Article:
Sex allocation and reproductive costs in a gull with a long breeding season
Lamont, Christine (2004) Sex allocation and reproductive costs in a gull with a long breeding season. PhD thesis, Murdoch University.
The Silver Gull is a small gull (265 - 450g), which exhibits sexual dimorphism, with males larger than females. It has a protracted laying period of about 8 months over the winter on Penguin Island in Western Australia. The Silver Gull was studied on Penguin Island from 2000 to 2002. Completed clutches were removed from breeding pairs to induce repeat laying in order to determine the effect of increased reproductive effort on maternal body condition, egg production ability, offspring sex ratio and chick rearing capacity.
Increased egg production had no significant effect on maternal body condition as measured by condition index, derived from mass divided by a measure of skeletal size. The seasonal period, divided into thirty-day intervals, had a significant impact on female condition index, with a decline in condition toward the end of the breeding season. While male condition also appeared to decline at the end of the season, this pattern was not significant.
The initiation of laying varied between the three years of the study. The earliest occurred in 2000, which also experienced earlier rainfall than the later two years. Egg size and mass decreased throughout the breeding season although the number of eggs in a clutch did not decline. The size and mass of the eggs was significantly affected by the laying history of the parents, although this effect was dependent on the year in which the eggs were produced.
The minimum interval required by Silver Gulls to replace a lost clutch is about 14 days. This interval increased from the start of the breeding season, but then declined toward the end, as summer was approaching. Laying interval increased significantly as the number of clutches produced by the parents also increased, up to 4 clutches in total. As more clutches were produced past this point, the laying interval became shorter.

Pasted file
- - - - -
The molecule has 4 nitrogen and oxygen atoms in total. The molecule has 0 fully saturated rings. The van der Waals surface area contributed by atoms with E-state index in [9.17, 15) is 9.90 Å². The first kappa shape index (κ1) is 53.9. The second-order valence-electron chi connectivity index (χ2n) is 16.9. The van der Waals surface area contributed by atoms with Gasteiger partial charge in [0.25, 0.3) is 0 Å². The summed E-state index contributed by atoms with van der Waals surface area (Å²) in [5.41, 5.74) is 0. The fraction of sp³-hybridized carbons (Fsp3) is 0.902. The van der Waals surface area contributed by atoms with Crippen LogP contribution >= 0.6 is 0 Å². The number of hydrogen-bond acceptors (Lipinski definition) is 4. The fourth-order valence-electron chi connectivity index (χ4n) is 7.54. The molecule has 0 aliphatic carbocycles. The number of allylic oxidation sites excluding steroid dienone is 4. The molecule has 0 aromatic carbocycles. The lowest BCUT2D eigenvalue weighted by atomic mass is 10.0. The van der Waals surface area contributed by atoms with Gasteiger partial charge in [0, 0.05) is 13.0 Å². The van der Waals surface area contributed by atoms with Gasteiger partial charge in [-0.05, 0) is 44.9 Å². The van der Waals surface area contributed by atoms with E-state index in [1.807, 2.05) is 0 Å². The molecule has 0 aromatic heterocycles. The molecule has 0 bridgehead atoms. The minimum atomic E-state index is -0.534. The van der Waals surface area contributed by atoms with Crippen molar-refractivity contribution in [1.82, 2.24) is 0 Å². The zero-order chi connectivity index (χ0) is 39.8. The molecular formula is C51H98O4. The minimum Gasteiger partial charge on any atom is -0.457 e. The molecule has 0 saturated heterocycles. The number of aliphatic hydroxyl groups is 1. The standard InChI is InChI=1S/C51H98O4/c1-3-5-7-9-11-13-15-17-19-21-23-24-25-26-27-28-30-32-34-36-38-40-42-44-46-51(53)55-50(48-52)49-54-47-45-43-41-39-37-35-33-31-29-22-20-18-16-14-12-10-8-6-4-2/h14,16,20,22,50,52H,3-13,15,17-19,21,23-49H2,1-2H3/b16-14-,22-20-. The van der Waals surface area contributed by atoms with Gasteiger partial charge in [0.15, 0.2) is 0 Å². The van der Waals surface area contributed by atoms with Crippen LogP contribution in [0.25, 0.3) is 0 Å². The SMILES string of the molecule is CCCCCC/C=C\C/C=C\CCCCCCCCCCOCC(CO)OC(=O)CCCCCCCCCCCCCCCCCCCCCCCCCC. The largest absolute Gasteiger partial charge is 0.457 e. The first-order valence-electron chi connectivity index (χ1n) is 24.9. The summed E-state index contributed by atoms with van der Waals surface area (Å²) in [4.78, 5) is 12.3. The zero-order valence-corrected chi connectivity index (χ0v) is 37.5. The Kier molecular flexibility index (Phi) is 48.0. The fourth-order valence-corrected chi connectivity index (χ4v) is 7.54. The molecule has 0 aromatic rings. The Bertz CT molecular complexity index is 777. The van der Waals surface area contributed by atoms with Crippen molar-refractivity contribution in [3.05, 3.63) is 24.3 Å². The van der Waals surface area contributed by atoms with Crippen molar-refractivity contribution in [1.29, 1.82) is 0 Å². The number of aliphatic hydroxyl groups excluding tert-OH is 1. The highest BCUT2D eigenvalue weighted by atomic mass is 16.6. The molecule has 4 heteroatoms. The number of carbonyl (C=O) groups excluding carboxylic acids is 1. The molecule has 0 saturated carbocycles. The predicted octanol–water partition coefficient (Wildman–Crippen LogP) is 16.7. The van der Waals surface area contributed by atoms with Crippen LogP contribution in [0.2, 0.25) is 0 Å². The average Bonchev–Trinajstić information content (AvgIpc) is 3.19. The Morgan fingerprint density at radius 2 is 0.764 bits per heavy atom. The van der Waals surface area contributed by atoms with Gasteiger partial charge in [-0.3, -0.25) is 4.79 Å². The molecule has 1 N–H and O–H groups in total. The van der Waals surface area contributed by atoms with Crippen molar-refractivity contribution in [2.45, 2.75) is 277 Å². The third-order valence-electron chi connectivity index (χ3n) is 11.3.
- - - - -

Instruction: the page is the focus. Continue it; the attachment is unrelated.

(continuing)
The probability of a replacement clutch being produced after clutch removal, declined as the clutch number increased and as the season progressed. Individuals that laid clutches with a larger mean mass were more likely to lay a replacement clutch. Increasing reproductive output caused a decline in the proportion of clutches that were replaced after clutch removal. The proportion of clutches that were replaced also varied between the years with the highest rates of replacement seen in 2000 which was also the year that experienced the earliest start in laying. The size of the original clutch in terms of its mean mass and volume was related to the size of the replacement clutch, but this relationship varied according to the timing of laying.
During 2000 and 2001 male offspring predominated in the first two clutches produced by Silver Gulls. Further clutches that were produced demonstrated a sex ratio skewed toward females, the smaller sex in this species. Offspring sex ratio was close to equality in 2002 with very little effect caused by increased egg production. There was no effect of year, season or the laying history of the parents on hatching success. Growth rate in chicks was influenced by the year in which the chick hatched, the period during the season in which the chicks hatched, its sex and the laying history of the parents. The relationship between chick growth and the laying history, however, was complex with no consistent pattern emerging in terms of the performance of chicks from each treatment group. While the chicks from control groups generally grew faster than the chicks from manipulated parents, those individuals that were laid or raised by manipulated parents that had laid at least three clutches in total also performed well.
Using the two main measures of reproductive success in the current study, egg production and chick rearing, those birds that were induced to lay multiple replacement clutches, were able to maintain a high level of condition and reproductive success. It is proposed that in the Silver Gull, only those individuals with a high level of condition continue to lay replacement clutches. If the female is unable to produce well provisioned eggs with a high chance of success, the breeding attempt is abandoned. Despite no loss of condition detected in female Silver Gulls with increasing clutch number, there was a significant shift in the offspring sex ratio toward females, indicating that strategies were in place to cope with the increased reproductive effort incurred as a consequence of repeat laying. Protracted laying in this species allows replacement of lost clutches only after maternal condition has been regained after laying.
|Publication Type:||Thesis (PhD)|
|Murdoch Affiliation:||School of Biological Sciences and Biotechnology|
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